Tammin shares just about everything with her millions of fans – from her occasional struggles with mental health and mothering to her first gut-wrenching miscarriage – on her very successful podcast, Women On Top.
“I don’t do it for some sort of pat on the back, I just do it because I want people to feel better,” she says. “I’ve suffered anxiety all my life. Sometimes I don’t even know what I’m stressed or anxious about. It’s just a feeling.”
A doctor recently shed some light on it for Tammin after doing a brain scan and finding evidence of brain trauma, which he believes was the result of having to deal with the pressures of fame as a 15-year-old when she was on Home and Away.
“He said there was definitely a lot of trauma in my brain and that a lot of trauma comes from when you’re young and in the public eye. It’s actually quite traumatic for a brain that’s starting to develop,” she says.
Tammin, who was born in South Africa, was studying at a private school on Sydney’s North Shore when she went for her first-ever audition and won the role of Dani Sutherland on the hit soap.
“When I was younger I really had to have a level of perfection,” she says. “I had to make sure I turned up on time. I had to make sure I knew my lines. Growing up, I always felt there was a level of having to be a certain way … then I left Home and Away and it was another version of that. I would never take it back, but … I’m grateful and blessed to have my jobs. Being creative [however] doesn’t mean you come out unscathed.
“There is definitely a lot of stress. I meet a lot of people in this business, if not a very high percentage, who suffer some sort of anxiety.”
This year has been particularly tough for the former Pretty Little Liars star. Tammin’s husband of 10 years, producer Sean McEwen, almost died after contracting COVID-19. He still suffers memory loss and crippling pain from the virus.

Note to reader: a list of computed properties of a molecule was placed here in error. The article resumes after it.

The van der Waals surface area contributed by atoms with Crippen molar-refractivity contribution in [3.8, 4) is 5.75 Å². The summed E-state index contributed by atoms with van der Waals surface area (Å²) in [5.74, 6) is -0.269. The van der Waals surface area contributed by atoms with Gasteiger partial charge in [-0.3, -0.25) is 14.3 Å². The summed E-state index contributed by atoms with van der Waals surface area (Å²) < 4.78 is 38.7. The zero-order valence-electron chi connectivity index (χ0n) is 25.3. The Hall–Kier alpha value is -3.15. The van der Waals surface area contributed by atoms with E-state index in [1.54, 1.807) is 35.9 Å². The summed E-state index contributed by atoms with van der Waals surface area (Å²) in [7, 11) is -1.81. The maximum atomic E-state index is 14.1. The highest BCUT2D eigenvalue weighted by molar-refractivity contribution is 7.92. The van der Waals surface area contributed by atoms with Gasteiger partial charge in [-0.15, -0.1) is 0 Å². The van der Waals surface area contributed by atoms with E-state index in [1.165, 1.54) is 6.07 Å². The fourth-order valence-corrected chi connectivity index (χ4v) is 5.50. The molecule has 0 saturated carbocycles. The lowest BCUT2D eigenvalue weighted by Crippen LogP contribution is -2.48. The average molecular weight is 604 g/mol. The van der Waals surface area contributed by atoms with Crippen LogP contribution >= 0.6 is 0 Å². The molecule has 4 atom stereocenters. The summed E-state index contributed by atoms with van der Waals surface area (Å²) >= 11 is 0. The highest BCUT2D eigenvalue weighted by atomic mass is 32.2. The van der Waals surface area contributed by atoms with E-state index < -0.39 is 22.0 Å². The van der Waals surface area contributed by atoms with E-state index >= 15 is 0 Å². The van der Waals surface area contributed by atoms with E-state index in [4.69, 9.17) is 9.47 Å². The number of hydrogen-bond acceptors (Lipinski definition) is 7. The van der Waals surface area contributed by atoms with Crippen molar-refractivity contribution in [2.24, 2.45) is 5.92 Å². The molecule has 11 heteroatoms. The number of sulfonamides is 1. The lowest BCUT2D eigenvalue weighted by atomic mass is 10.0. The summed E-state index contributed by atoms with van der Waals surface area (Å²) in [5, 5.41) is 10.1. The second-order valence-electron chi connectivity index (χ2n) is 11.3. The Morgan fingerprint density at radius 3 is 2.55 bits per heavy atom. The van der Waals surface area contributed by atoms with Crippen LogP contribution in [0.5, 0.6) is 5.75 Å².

“I thought I was going to lose him,” she reveals. “There were two days – and I remember it vividly – not knowing if he was going to go into a coma. I was afraid if we took him to hospital I would never see him again.”
The terrifying experience was part of the reason Tammin and Sean were so happy to bring their daughters, Phoenix, 7, and Lennon, 2, home to Australia after 15 amazing years in Hollywood.
“Knowing that you can just go outside and feel safe,” she says, explaining that fear always stalks you when you live in LA. “We had guns pulled on us when I was nine months pregnant. The day before we left LA to come to Australia, we heard gunshots.”
It’s Sean and the beautiful relationship they share that makes Tammin feel safe, loved and protected.
“We definitely laugh a lot together, which I think is really important,” she says. “He’s the kindest individual I know. He puts us before himself in every way. He listens and understands. He’s not selfish in any way and I wish I could be more like that. We love each other so much.”
Tammin has just spent two weeks holidaying in Airlie Beach and Hamilton Island with Sean and the kids, after she finished shooting a new rom-com, You, Me and the Penguins, on the Gold Coast. She’s now focusing on her new TV series, The Good Hustle, in Sydney.
Even after all that, she says the thought of having another baby is never far away – despite almost losing her life when her uterus ruptured giving birth to Lennon.
“When they pulled her out, she was an hour away from ending up in my stomach, which means I probably would have died,” Tammin says.
That near-death experience left her considering her options. “People have surrogates, they adopt. I’m not sure how I feel about all those things, but I’m open to it. I definitely wouldn’t have four kids – so no triplets or twins!”